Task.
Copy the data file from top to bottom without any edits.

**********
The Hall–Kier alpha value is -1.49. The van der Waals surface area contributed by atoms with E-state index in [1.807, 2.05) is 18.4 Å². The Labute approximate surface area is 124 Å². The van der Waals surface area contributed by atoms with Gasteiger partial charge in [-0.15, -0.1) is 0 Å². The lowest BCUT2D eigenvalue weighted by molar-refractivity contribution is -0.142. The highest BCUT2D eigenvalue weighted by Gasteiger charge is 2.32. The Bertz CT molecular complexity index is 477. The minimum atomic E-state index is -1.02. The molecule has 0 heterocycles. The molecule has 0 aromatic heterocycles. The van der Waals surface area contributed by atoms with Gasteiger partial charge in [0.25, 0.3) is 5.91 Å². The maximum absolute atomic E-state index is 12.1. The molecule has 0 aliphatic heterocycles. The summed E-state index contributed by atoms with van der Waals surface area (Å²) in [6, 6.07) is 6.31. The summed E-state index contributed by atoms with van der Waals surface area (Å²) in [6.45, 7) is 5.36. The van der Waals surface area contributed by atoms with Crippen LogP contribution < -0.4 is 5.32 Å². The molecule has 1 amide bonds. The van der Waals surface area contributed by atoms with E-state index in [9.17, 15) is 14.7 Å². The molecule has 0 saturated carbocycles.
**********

The Hall–Kier alpha value is -1.49. The van der Waals surface area contributed by atoms with E-state index in [1.807, 2.05) is 18.4 Å². The Labute approximate surface area is 124 Å². The van der Waals surface area contributed by atoms with Gasteiger partial charge in [-0.15, -0.1) is 0 Å². The lowest BCUT2D eigenvalue weighted by molar-refractivity contribution is -0.142. The highest BCUT2D eigenvalue weighted by Gasteiger charge is 2.32. The Bertz CT molecular complexity index is 477. The minimum atomic E-state index is -1.02. The molecule has 0 heterocycles. The molecule has 0 aromatic heterocycles. The van der Waals surface area contributed by atoms with Gasteiger partial charge in [0.25, 0.3) is 5.91 Å². The maximum absolute atomic E-state index is 12.1. The molecule has 0 aliphatic heterocycles. The summed E-state index contributed by atoms with van der Waals surface area (Å²) in [6, 6.07) is 6.31. The summed E-state index contributed by atoms with van der Waals surface area (Å²) in [6.45, 7) is 5.36. The van der Waals surface area contributed by atoms with Crippen LogP contribution < -0.4 is 5.32 Å². The molecule has 1 amide bonds. The van der Waals surface area contributed by atoms with E-state index in [9.17, 15) is 14.7 Å². The molecule has 0 saturated carbocycles.